And he had done it. And he was on his way home. At long last! Everything was going to be amazing!
Everything was amazing, except his health, which had taken a toll during his Mars stay. He had severe migraine due to continuous use of the Neuro-Claws, which used electrical signals from the brain. His back ached too, as repercussive damage to his spinal cord.He hadn't expected the pain to be this bad even after training for so many months.
But it was very less pain for the gain he had got. He would save millions of lives. Of his generation, and many more to come. The sole purpose of selecting only one person for the mission was to get maximum Wingardium on board without exerting the engines.
He was jubilant. There would be more Wingardium than expected.
HALF AN HOUR AGO:
"You'll be entering the atmosphere in 25 minutes approx."
Mihir was nervous. A lot of things could go wrong during re-entry, but science had made them almost impossible to happen. No re-entry mishaps had occured in the past 200 years of interplanetary journeys.
"Excited?", asked Mr.Jindal
"Very", came the reply.
"That's weird. You have touched 17500mph typical re entry speed. The cabin might be getting a bit hotter."
"Yeah well it's nothing unbearable but what's weird about that?", said Mihir, comfortably strapped into his seat.
"Well, you aren't supposed to hit that speed for another 5 minutes or so. Let me check."
"That shouldn't be a big-", said Mihir before the sirens interrupted him.
It also hit him that it was slowly getting even hotter than it should.
"What is wrong?", he shouted over the alarms.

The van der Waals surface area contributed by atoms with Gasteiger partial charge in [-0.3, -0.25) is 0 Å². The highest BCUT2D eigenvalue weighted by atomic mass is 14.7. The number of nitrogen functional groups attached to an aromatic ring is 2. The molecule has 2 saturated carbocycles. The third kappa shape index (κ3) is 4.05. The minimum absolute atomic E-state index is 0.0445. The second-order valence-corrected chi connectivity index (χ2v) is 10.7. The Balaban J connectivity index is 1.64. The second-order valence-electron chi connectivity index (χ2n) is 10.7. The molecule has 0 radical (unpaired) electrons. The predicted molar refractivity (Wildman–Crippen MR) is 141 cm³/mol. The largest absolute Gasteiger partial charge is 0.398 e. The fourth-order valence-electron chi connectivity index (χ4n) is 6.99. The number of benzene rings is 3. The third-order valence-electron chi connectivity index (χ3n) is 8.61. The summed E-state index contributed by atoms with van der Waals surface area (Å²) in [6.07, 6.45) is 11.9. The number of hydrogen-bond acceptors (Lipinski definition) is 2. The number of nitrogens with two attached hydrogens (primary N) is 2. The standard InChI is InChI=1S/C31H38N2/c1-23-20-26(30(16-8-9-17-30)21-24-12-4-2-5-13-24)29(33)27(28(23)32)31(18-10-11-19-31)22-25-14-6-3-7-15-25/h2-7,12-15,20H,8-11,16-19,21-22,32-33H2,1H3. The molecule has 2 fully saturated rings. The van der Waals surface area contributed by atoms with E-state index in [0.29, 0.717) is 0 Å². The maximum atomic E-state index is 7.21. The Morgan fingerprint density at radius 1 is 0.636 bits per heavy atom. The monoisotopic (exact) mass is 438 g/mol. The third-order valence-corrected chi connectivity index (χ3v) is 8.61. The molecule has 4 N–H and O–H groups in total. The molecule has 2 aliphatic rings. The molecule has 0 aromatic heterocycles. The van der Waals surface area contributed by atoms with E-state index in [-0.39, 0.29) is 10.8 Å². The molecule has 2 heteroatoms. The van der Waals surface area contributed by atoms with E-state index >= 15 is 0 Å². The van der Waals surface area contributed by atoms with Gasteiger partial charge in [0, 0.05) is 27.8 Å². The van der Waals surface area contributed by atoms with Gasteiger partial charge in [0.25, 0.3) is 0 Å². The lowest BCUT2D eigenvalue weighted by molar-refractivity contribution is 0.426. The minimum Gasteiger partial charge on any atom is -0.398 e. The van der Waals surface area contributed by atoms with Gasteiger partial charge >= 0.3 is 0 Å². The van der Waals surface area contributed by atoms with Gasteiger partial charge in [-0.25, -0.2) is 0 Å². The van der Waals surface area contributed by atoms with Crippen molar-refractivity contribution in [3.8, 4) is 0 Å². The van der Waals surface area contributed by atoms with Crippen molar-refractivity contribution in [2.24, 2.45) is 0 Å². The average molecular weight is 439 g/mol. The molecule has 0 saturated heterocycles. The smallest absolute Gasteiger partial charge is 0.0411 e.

"For some reason, you are travelling at a much higher speed than usual at this phase. We are trying to determine why that is hold on!"
Mihir somehow knew the answer.
"I have a confession"
"For heaven's sake this is a wrong time to be confessing sins Mihir!"
"NO it's not that. I may just have added a few tons of extra Wingardium"
"WHAT THE HECK? WHY DID YOU DO THAT MIHIR?"
"SIR I THOUGHT A FEW EXTRA TONS WOULDN'T MAKE A DIFFERENCE!"
It was getting too difficult to shout now. He was sweating too much and the ship was shaking as if in a huge earthquake
"DON'T WORRY SIR. I WILL FIX THIS", he replied as he unbuckled himself and fell to his knees.
"MIHIR GET BACK TO YOUR SEAT RIGHT NOW!"
But Mihir knew from his training that it was of no use. Either he would survive at this point, or the cargo would. Anything travelling at this speed for too long in the atmosphere would burn up, even super dense Wingardium. He had to eject the cargo so it could safely get to Earth.
He tried to balance himself, and pushed himself up quickly into standing position, when the ship jerked and he something hard hit his head.
The floor roared up to meet him and everything went black.
"MIHIR ARE YOU OKAY?"
He was not. He was sobbing uncontrollably. His family picture had caught his eye on the main console above the "Detach Cargo Compartment" button.
But he was happy. He would die knowing he fulfilled his destiny. He would die knowing that no son in the world would go through what he had for a long, long time. This was one dream he would die for.
"Would you please give Festus a pat from me?", he said among gasps of breath, his tears mixing with his sweat.
Ravi Jindal knew Mihir enough to understand him. He had seen him work sleeplessly and commit everything to the mission. And he knew that Mihir would do anything in his power to make it successful.
"Yes, Mihir, I will"
Mihir knew what he had to do.